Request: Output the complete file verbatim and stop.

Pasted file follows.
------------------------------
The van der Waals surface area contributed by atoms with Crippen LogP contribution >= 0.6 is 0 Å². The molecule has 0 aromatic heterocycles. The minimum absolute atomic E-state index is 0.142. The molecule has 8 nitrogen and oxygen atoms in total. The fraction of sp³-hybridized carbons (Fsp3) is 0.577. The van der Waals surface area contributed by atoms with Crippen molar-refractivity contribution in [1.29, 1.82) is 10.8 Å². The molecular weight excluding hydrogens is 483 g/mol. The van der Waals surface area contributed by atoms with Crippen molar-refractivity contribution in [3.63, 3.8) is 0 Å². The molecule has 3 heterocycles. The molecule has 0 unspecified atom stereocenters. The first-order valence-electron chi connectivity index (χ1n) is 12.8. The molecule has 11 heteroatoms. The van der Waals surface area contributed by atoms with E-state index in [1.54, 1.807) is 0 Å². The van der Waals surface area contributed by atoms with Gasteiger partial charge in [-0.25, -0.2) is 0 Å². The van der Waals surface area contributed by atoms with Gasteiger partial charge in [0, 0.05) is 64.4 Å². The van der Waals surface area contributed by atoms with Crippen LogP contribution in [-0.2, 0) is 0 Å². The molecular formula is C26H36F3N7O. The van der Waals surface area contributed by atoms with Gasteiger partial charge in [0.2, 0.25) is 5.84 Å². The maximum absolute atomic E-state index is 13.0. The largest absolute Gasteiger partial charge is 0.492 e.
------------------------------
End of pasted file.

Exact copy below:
The van der Waals surface area contributed by atoms with Crippen LogP contribution >= 0.6 is 0 Å². The molecule has 0 aromatic heterocycles. The minimum absolute atomic E-state index is 0.142. The molecule has 8 nitrogen and oxygen atoms in total. The fraction of sp³-hybridized carbons (Fsp3) is 0.577. The van der Waals surface area contributed by atoms with Crippen molar-refractivity contribution in [1.29, 1.82) is 10.8 Å². The molecular weight excluding hydrogens is 483 g/mol. The van der Waals surface area contributed by atoms with Crippen molar-refractivity contribution in [3.63, 3.8) is 0 Å². The molecule has 3 heterocycles. The molecule has 0 unspecified atom stereocenters. The first-order valence-electron chi connectivity index (χ1n) is 12.8. The molecule has 11 heteroatoms. The van der Waals surface area contributed by atoms with E-state index in [1.54, 1.807) is 0 Å². The van der Waals surface area contributed by atoms with Gasteiger partial charge in [-0.25, -0.2) is 0 Å². The van der Waals surface area contributed by atoms with Gasteiger partial charge in [0, 0.05) is 64.4 Å². The van der Waals surface area contributed by atoms with Crippen LogP contribution in [-0.2, 0) is 0 Å². The molecular formula is C26H36F3N7O. The van der Waals surface area contributed by atoms with Gasteiger partial charge in [0.2, 0.25) is 5.84 Å². The maximum absolute atomic E-state index is 13.0. The largest absolute Gasteiger partial charge is 0.492 e.